Dying to Live

A review of Dying to Live by Pierre-Claver Ndacyayisenga

Published on July 16, 2013

Everyone is dying to live: cancer patients, amateur yoginis, guests on Oprah. Inspirational posters on Facebook remind us to “focus on what’s important” and that when life gets you down to “hold your head up and keep going.” We must be the bravest, most noble, most self-directed group of people ever. We’re all “survivors” and if given half the chance we will chew your ear off with a heart-warming tale of grit and passion. Or we could get over ourselves and read Dying to Live: A Rwandan Family’s Five-Year Flight Across the Congo.

The Rwandan genocide began in April 1994, the day after President Habyarimana’s plane crashed under suspicious circumstances. Estimates now put the death toll at anywhere from five hundred thousand to one million people as he country’s two ethnic groups, the Hutus and the Tutsis, took out generations of resentment upon each other. Shortly after the first eruptions of violence, Pierre-Claver Ndacyayisenga, a schoolteacher in Kigali, his wife, and their three small children embarked on what would become a five-year walk for their lives.

Dying To Live, by Pierre-Claver Ndacyayisenga

Dying to Live
A Rwandan Family’s Five-Year Flight Across the Congo

Pierre-Claver Ndacyayisenga
Translated by Casey Roberts

Baraka Books

 The journey was never less than perilous. With rebel soldiers always a day or two behind them, the refugees moved in columns of tens of thousands, lurching from village to village, living, sleeping, barely eating on the dusty roads. They eventually crossed the border to the Democratic Republic of Congo (formerly Zaire). Safe havens for a short period of time, the border towns and villages were soon overwhelmed. With barely any energy, the refugees had to pick up and move on. Forced to live by his wits, Ndacyayisenga proved to be a gifted entrepreneur, initiating a series of ad hoc business ventures: brewing and selling banana wine, working as a butcher, buying and selling dry goods.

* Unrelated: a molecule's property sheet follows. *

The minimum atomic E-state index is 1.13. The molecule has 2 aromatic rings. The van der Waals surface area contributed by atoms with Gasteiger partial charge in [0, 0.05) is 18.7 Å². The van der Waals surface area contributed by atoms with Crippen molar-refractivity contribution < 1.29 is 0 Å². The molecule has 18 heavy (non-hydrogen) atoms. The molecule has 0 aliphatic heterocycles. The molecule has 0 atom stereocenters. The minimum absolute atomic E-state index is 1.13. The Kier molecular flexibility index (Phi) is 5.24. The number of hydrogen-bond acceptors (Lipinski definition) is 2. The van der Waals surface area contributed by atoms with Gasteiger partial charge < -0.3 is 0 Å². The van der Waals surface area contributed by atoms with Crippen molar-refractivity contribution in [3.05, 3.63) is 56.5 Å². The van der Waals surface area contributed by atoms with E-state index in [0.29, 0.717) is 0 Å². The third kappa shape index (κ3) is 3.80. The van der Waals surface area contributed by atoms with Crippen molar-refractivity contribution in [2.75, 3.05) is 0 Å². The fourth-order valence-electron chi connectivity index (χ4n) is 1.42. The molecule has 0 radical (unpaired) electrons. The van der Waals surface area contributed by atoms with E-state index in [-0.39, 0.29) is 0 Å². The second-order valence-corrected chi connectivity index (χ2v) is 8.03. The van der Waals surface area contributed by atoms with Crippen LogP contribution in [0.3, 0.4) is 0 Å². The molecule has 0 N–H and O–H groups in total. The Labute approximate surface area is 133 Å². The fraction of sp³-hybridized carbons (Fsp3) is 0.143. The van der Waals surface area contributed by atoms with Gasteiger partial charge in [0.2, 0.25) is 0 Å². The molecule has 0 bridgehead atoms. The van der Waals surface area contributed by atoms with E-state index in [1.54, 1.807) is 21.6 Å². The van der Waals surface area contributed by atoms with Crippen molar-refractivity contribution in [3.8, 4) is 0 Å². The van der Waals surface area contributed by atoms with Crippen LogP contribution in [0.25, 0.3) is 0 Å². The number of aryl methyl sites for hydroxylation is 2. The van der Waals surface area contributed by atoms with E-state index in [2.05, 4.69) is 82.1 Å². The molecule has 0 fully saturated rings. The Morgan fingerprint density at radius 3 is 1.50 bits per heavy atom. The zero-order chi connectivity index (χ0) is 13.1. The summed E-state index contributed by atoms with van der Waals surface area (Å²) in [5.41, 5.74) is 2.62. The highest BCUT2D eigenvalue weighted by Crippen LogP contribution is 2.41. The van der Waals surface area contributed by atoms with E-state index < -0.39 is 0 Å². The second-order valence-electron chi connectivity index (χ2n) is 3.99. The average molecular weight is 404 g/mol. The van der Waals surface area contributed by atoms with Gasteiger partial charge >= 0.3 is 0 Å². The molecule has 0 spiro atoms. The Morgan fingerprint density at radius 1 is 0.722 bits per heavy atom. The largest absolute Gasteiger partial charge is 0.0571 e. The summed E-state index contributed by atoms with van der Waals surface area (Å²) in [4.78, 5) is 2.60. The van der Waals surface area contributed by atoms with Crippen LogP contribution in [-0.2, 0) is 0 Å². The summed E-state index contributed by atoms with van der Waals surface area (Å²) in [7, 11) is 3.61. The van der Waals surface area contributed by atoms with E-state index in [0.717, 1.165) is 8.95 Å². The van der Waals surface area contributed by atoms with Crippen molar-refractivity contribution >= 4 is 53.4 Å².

One day passes into the next, one village into the other, and there are more bullets to dodge, machetes to outrun, jungles to push through, fevers to endure, and meals to miss. Although a map is provided, it doesn’t do justice to the sense of time, space, and the unknown. The milestones of the journey are less places as they are stamps of survival: Lubutu, Ubundu, Boende, Opala, Wendji, Pokola, Yaoundé. The stakes were always impossibly high. Ndacyayisenga crafted a raft out of bamboo so his family could cross the impossibly wide Congo River; they gave up their last dollars to follow dubious guides through dense jungle; and when a fork in the road appeared they miraculously chose the way that didn’t lead to marauding soldiers.

On a cold December night in 1999, Ndacyayisenga landed in Montreal. Ten months later, after working several factory jobs and as an office cleaner, he was able to bring his family over. Though the journey was over, the struggle was not. “After escaping all the violence of our native land together, this was ultimately the battle our marriage would prove unable to survive.” And so closes the last chapter of Dying to Live.

One day passes into the next, one village into the other, and there are more bullets to dodge, machetes to outrun, jungles to push through, fevers to endure, and meals to miss.

Unfortunately, a sense of detachment undermines the book’s harrowing subject matter. Early on they lose their 11-year-old son during an exodus. This is the first real indication that they are walking in the shadow of death. When they finally find him, they only take “a few minutes to listen to the story of his adventure before (they) started out (again).” Later, they lose track of their daughter as they cross the fast moving Lubutu River. “Her disappearance introduced an element of conflict into my already exhausted group.” That’s all? She is found the next day, but the emotional relief is thin.

While the bones of the story hold up, they are often lost in the dry dust of information and the breathless recounting. A slower, gentler, and more focused approach would have worked just as well.

Finally, a note to translators the world over. Just because the French have a permissive relationship with exclamation points, it doesn’t mean you have to. mRb

Leila Marshy is a Montreal writer and editor. Her novel, The Philistine, will be published in spring 2018.



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